11. #11
    Have Harp Will Travel JSSchley's Avatar
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    An author I follow on blogger was their first author.

    For some reason I feel odd about putting her blog up here, so I edited. PM me if you want it.

    Her experience seems to have been pretty good so far, but they've had some typical problems of new startup publishers (e-distribution channels not fully in place at first, etc.) She does all her own promo, it seems. So, something to think about. Personally, I'd be concerned simply about their newness. I think waiting a year, even two, with a new pub is a good idea.

    (And not to pile on, but do search. You'll get a lot more out of these boards if you do. The "search" function is one reason my post count is so low--I usually find eight posts with whatever question I was thinking of asking/topic I was thinking of starting and then just end up reading.)
    Last edited by JSSchley; 09-11-2011 at 09:31 AM.

  12. #12
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    I queried them back in October and last night I got a request for a full and a marketing plan. I see that many small publishers do that. There's one that has already agreed to publish my novel and is also asking for a marketing plan.

  13. #13
    Murder isn't so bad...
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    It's nice that the site is so well-designed and reader friendly.

  14. #14
    practical experience, FTW
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    I'm wondering if anyone who submitted to them has been rejected?

    It looks like they're operating more as a print broker (although they don't acknowledge that) than a publisher as their books all seem to be done by Smashwords. They do offer "royalties," but it's a fraction of what a writer would get if they published to Smashwords directly.

  15. #15
    Disapproving plot bun disapproves. FluffBunny's Avatar
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    I am not an editor, amateur or otherwise. I'm still working my way through The Chicago Manual of Style; as absolutely fascinating as it is, it's slow going. That being said, this quote from their "Reasons Why Manuscripts Get Rejected" page struck me as a little odd:

    • The word “as” is a flag that says “new writer” to the reader. Either eliminate or change every “as” you find in your manuscript.
    Oh, dear. I used it twice in "as absolutely fascinating as it is..." I suppose I could rephrase it as (ouch!), I mean, thusly: "it's fascinating reading, but..." If you're writing about a garage sale, for example, and something is marked, "As Is", do you change it to, "Thus, So"? What the heck? *tries to figure out an alternative title to As You Like It. My Two Sons? Sibling Rivalry? I Married a Pseudo-shepardess?*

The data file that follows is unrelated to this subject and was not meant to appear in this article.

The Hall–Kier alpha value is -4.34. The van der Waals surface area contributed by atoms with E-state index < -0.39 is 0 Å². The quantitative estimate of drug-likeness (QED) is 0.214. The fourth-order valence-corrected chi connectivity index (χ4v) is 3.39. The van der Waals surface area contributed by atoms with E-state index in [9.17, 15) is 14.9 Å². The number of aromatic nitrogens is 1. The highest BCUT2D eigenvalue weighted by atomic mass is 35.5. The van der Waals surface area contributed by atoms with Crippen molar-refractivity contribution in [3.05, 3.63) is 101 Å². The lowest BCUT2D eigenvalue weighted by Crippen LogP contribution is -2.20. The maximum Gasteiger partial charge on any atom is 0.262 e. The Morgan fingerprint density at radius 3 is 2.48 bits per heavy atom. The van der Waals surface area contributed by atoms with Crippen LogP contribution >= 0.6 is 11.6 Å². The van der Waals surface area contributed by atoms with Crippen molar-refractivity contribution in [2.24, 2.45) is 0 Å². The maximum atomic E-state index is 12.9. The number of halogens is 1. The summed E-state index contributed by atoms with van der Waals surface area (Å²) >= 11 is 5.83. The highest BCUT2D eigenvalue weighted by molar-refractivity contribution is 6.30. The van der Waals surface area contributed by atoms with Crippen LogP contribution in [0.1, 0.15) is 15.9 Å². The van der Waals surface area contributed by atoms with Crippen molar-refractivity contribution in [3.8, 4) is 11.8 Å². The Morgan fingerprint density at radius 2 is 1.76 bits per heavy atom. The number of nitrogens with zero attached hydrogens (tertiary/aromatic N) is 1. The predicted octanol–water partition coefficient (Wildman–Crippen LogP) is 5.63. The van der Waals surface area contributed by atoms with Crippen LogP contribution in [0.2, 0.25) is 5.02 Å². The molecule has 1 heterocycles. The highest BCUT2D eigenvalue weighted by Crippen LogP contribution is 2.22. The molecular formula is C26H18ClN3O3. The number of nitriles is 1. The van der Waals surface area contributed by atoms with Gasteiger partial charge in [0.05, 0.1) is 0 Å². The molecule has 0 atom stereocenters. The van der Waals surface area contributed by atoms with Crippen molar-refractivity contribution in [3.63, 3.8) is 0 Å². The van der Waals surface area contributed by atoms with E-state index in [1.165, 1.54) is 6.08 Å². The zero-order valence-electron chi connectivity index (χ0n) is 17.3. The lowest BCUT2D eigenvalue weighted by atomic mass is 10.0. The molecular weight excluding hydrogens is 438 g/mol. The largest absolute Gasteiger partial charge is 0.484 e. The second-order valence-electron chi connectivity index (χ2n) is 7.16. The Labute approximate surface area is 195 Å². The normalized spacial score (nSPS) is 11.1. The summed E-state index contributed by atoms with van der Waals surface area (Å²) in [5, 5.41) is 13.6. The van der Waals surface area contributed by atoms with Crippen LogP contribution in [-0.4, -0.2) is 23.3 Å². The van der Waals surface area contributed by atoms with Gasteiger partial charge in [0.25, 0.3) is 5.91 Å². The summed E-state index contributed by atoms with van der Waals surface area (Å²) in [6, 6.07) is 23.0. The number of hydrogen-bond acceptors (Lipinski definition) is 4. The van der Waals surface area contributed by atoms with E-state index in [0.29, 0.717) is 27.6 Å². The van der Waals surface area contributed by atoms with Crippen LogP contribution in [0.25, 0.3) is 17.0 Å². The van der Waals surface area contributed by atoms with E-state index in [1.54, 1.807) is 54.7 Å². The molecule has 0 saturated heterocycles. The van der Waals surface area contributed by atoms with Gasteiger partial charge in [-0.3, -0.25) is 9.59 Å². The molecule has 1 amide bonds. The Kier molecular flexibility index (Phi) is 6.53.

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  16. #16
    A faithful friend & a good library AphraB's Avatar
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    Quote Originally Posted by FluffBunny View Post
    If you're writing about a garage sale, for example, and something is marked, "As Is", do you change it to, "Thus, So"? What the heck? *tries to figure out an alternative title to As You Like It. My Two Sons? Sibling Rivalry? I Married a Pseudo-shepardess?*
    (insert icon here to represent snorty and uncouth laugh)

  17. #17
    Back in the black, & staying there! Marian Perera's Avatar
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    As the Crow Flies, Jeffrey Archer

    As Lie the Dead, Kelly Meding

    As I Lay Dying, William Faulkner

    As the Lady Wishes, December Quinn


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  18. #18
    Girl Detective Stacia Kane's Avatar
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    Quote Originally Posted by FluffBunny View Post

    Oh, dear. I used it twice in "as absolutely fascinating as it is..." I suppose I could rephrase it as (ouch!), I mean, thusly: "it's fascinating reading, but..." If you're writing about a garage sale, for example, and something is marked, "As Is", do you change it to, "Thus, So"? What the heck? *tries to figure out an alternative title to As You Like It. My Two Sons? Sibling Rivalry? I Married a Pseudo-shepardess?*

    Forgive me, but that is utter poppycock. An entire book without the word "as?" WTH is wrong with "as?" It's a perfectly good word, and a perfectly necessary word, which fulfills a specific purpose.